Review of 100 Papers, Liesl Jobson, Botsotso Publishing, Out of the Wreckage, Allan Kolski Horwitz, Botsotso Publishing, Botsotso 15: Jozi Spoken Word Special Edition
Flash fiction — essentially a very short story, which can range from about 10 lines to four pages — might be regarded as the ideal kind of genre for our rushed, fast-paced times. But it is as ancient as Aesop, and was practised by writers such as Anton Chekhov and Ernest Hemingway.
South African Liesl Jobson has just published her debut volume, 100 Papers, which consists of 100 prose poems and flash fiction pieces. The opening piece in her collection, Shopping List, sets the tone for many of the other stories with its strong sense of the understated, of what is not being said, of unspoken and unresolved tensions.
It also introduces the theme of relationships, motherhood and loneliness, although some of the stories are fairly lighthearted, such as How the Oreo Stole Christmas and Bridgework.
And, not surprisingly, considering Jobson’s career as a bassoonist, many of them feature orchestral musicians, such as Bassoon Lesson, Perfect Timing, Zebra Breath, and She Cannot Love Her Own Air.
Notable flash fiction pieces in the collection are Litter-Bugs, Spider Salad, Bump, Saviour, Cell, My Mother’s Diary, Vessel and Green Socks, White Lies.
But the strongest items are the prose poems, such as Naysayers, A Hundred Times a Day, In the Biscuits, Sun-Dried Tomatoes, The Corner of My Eye, and Under My SAPS Star, though sometimes the distinction between the very short flash fictions and the prose poems are not so clear, such as with Cell — a mere 17 lines and clearly a narrative — and Vessel, which is one-and-a-half pages but reads like a prose poem.
This is a welcomed debut volume. A slight problem is the fact that the strongest pieces are mainly in the second half.
Botsotso editor Allan Kolski Horwitz’s Out of the Wreckage is also a collection of very short fiction, predominantly a series of “dream parables” involving a male character named Abel.
They are surreal tales which the blurb says consist of “the dream-like; the waking fantasy; the reverie; the parable that instructs; the story that informs … the dream that saves the dreamer”.
Like Jobson’s volume, most of the pieces are not longer than three to four pages, and one piece, Excursion, is only 19 lines. Some are more conventional short-story narratives, two of which — Blue and Ashford — appeared in a previous Botsotso anthology of short fiction, Unity in Flight.
The collection starts off promisingly with The President, a powerful, all-too-familiar story of a despot determined to hold onto power while his country goes to ruin.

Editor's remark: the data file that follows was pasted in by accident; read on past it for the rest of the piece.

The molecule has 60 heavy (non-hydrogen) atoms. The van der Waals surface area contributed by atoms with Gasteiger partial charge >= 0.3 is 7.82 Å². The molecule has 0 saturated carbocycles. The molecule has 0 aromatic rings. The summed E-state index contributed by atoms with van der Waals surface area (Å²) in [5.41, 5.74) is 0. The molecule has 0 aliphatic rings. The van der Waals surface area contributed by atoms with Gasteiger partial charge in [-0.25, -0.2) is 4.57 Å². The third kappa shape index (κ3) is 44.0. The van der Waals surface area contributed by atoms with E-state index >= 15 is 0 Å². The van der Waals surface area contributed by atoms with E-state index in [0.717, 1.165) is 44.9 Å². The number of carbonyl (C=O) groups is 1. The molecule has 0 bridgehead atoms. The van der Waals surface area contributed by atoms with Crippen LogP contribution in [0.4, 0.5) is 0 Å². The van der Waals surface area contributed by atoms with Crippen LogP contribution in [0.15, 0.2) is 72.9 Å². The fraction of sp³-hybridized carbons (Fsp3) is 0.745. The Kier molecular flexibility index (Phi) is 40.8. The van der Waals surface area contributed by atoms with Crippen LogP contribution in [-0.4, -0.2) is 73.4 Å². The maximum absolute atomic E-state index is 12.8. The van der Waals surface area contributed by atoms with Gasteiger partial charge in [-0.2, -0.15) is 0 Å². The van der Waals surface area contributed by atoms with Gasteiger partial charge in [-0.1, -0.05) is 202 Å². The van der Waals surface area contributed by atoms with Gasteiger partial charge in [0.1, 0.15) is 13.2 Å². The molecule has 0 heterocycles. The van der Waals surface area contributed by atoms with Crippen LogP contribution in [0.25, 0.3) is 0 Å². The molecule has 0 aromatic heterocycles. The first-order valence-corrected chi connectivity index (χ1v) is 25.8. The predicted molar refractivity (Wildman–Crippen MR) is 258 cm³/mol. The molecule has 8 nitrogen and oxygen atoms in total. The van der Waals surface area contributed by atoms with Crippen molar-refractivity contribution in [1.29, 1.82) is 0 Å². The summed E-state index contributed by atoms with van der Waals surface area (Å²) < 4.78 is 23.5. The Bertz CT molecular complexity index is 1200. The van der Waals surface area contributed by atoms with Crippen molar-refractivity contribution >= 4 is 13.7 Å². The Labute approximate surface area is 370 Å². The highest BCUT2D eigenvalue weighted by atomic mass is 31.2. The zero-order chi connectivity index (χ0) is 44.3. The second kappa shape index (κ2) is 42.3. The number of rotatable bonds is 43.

Despite the dream-like atmosphere throughout the volume, the realities of a contemporary violent society are sometimes not too far away — one of the pieces is called War Time.
While some of the other dream parables are strong — such as Discover, The Dog, Accidents, Out of the Wreckage, The Festival and She Was Taken Captive — the most rewarding pieces are the more conventional stories, such as The Tap Plant, A Faraway Shopping Centre, Four Seasons, Gerhard, Blue, Ashford, Mystery in the Cottage and She Whom I Love.
The concept of the dream narrative is fascinating, but the overall feeling with Out of the Wreckage is that of overkill. If the number of dream parables had been reduced, or if there were more conventional stories to create a balance, the book might have been more effective.
The 15th issue of literary journal Botsotso is a special edition, with about half of its 200 pages selections of material presented at the first Jozi Spoken Word festival, which took place over four days at Wits University last year.
There is commentary from critics such as Anthea Buys and Darryl Accone and papers on Who Makes or Breaks the Canon? by James Ogude and Rosemary Gray, which were originally part of a panel discussion at the festival.
There are poems by Angifi Dladla, Hugh Lewin, Mak Manaka, Ike Mboneni Muila, Siphiwe ka Ngwenya, Peter Horn, Mphutlane wa Bofelo and Dennis Brutus, as well as short fiction by Achmat Dangor, Horwitz and Jobson.
The second section contains new work ranging from short fiction by Zukiswa Wanner, Jean-Francois Kouadio, Hlengiwe Mnguni and Arja Salafranca, to poetry from Alan Finlay, Brent Meersman, Elizabeth Trew and Dave Stevens.
The volume is illustrated throughout with a powerful graphics series called Xnau by Garth Erasmus, which are the result of flame on paper and show mysterious black and white shapes suggesting figures or skeleton-like bones.
In SA, where literary journals are scarce and constantly struggling for survival, it is encouraging to see Botsotso not only still publishing, but also growing stronger and publishing such rewarding, innovative and imaginative work.
(First published in The Weekender September 20, 2008)